Wildlife Rescue Centers Overrun with Emaciated Pelicans

Since May 14, the Santa Barbara Wildlife Care Network has battled a bird crisis, with 140 weak and emaciated brown pelicans arriving downtown by truck as of Wednesday. According to Lauren Gonzales, communications manager for the Wildlife Care Network, 70 percent of those pelicans have managed to survive, with most of them seeing an improvement in their health condition while under Wildlife Care’s supervision and care. “We gave them fish, medicine and lots of salt water,” she said. “A lot of the pelicans are behaving more energetically now, which is usually a good sign.”

Credit: Santa Barbara Wildlife Care Network

Of the surviving pelicans, 50-60 of them have been housed in wildlife care facilities, while others have been sent to partner organizations such as International bird sanctuary† Sick birds keep arriving with the truckload without any sign of abating. Upon arrival, they must undergo a thorough examination and a blood draw. Pelicans have been sighted and rescued from places far from their natural habitat, including roads, backyards, freshwater, and tennis courts; As of Saturday, Wildlife Care Network has received approximately 400 calls from concerned residents in Santa Barbara and Ventura counties.

SB Wildlife Care Network, International Bird Rescue and the California Fish and Wildlife Department are still investigating the cause of the sudden and mind-boggling event. The crisis has been exacerbated by the timing during the brown pelican mating season, with many birds settling in the Santa Barbara Islands and other remote areas.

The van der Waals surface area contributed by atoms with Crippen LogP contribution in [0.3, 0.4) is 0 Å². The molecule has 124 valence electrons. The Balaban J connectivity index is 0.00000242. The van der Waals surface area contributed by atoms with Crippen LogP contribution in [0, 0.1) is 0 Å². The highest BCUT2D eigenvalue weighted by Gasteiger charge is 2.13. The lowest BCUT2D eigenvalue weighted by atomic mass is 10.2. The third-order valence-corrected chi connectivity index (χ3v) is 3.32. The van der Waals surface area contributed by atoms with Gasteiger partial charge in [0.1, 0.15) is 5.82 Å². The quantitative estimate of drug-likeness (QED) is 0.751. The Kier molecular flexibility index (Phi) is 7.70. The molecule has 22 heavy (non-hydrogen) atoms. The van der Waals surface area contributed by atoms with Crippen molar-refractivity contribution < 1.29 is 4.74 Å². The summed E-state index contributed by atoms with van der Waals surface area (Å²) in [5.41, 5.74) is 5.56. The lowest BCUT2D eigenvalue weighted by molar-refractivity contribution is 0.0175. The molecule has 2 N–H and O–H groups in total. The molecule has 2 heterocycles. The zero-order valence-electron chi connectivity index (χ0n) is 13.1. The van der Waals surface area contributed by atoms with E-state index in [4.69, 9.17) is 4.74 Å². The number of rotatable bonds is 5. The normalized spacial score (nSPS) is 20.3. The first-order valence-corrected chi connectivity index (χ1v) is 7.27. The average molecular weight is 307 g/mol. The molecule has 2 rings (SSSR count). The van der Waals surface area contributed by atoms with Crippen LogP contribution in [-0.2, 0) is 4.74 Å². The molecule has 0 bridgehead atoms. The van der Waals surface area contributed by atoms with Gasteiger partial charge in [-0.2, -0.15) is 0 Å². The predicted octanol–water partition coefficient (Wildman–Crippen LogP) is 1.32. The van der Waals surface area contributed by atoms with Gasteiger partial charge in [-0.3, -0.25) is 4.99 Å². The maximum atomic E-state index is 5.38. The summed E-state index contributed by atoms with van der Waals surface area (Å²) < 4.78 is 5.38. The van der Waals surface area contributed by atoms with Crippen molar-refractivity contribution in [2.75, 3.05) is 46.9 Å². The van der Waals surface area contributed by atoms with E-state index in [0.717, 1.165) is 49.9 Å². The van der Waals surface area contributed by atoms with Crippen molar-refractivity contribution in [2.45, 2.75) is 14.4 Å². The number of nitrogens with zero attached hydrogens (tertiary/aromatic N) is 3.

Meanwhile, Wildlife Care staff and volunteers have been stretched, with many of the latter being trained on the job to survey, feed, handle and care for the pelicans. “The situation is terrifying and stressful, because of the sheer number of birds and all the unknown factors out there,” Gonzales said. “But our employees and volunteers motivate each other and are committed to the task.” Wildlife Cares Twitter page, which regularly posts updates on the situation, called for additional volunteers and donations on Thursday.

Anyone who finds a pelican in need of assistance can call the Wildlife Care Helpline at (805) 681-1080, which is staffed from 9 a.m. to 5 p.m. Dead birds should also be reported, but should not be touched or handled. According to the Sheriff’s Office, there is no animal care number after 5:00 pm that is guaranteed to have an operator.


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